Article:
Releasing the brakes for a new starting point
Building designers are strongly encouraged to use innovative systems and involve non-standard products in their projects. But at the same time, that doesn't mean ignoring certain requirements, because in a performance-focused process where project managers are increasingly required to provide guaranteed results, it's essential that we feel reassured about the choices we make. This reservation applies not only to project managers, but also to building control inspectors and everyone who has responsibility for all or part of the process. So much so, in fact, that now, the labeling of buildings is standard practice, requiring the use of products and systems whose performance claims are certified.
So any initiative in this direction - and that includes the introduction of the Springboard Guidelines - is welcome progress. These guidelines are designed to give specifiers reliable and secure information about product performance.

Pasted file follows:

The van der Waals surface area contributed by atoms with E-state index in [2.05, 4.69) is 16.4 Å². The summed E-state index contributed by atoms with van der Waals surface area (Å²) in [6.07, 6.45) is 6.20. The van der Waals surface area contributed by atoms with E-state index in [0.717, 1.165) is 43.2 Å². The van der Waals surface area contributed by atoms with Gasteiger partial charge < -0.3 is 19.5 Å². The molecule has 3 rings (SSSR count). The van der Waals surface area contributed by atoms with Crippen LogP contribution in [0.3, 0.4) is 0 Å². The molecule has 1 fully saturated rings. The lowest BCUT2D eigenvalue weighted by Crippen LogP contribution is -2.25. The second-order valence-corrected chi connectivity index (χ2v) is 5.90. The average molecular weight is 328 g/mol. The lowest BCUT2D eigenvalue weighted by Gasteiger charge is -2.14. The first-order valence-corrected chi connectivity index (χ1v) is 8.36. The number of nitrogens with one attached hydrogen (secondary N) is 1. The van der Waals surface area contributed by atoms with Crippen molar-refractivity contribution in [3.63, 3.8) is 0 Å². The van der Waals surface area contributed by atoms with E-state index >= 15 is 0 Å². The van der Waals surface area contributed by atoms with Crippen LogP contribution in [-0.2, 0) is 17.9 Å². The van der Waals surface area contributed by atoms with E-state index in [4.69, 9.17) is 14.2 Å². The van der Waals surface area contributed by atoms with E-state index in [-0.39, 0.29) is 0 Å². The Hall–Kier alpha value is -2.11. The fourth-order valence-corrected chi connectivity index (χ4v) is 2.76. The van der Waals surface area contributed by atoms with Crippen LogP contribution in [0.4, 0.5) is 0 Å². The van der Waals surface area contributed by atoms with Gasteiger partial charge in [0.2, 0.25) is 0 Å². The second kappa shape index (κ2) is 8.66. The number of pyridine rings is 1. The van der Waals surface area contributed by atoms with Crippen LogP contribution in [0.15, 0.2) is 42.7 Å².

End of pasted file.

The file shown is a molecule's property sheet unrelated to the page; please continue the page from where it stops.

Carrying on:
And although the resources we have available, such as the TH-Bat regulations, cover a very broad scope of possibilities giving us access to default values for almost every situation, a value tested and supported by certification is much more relevant. The introduction of the Springboard Guidelines therefore marks a real advance, especially since it helps to identify those manufacturers who are not content to make sometimes staggering claims in self-certifying the performance of their products in the absence of standards.
This certification should not be the end of the story. We know that design goes rather further than simply thermal insulation, and involves acoustic insulation and fire resistance. So it's important that the Springboard Guideline stage should be associated with others, such as the Technical Assessment.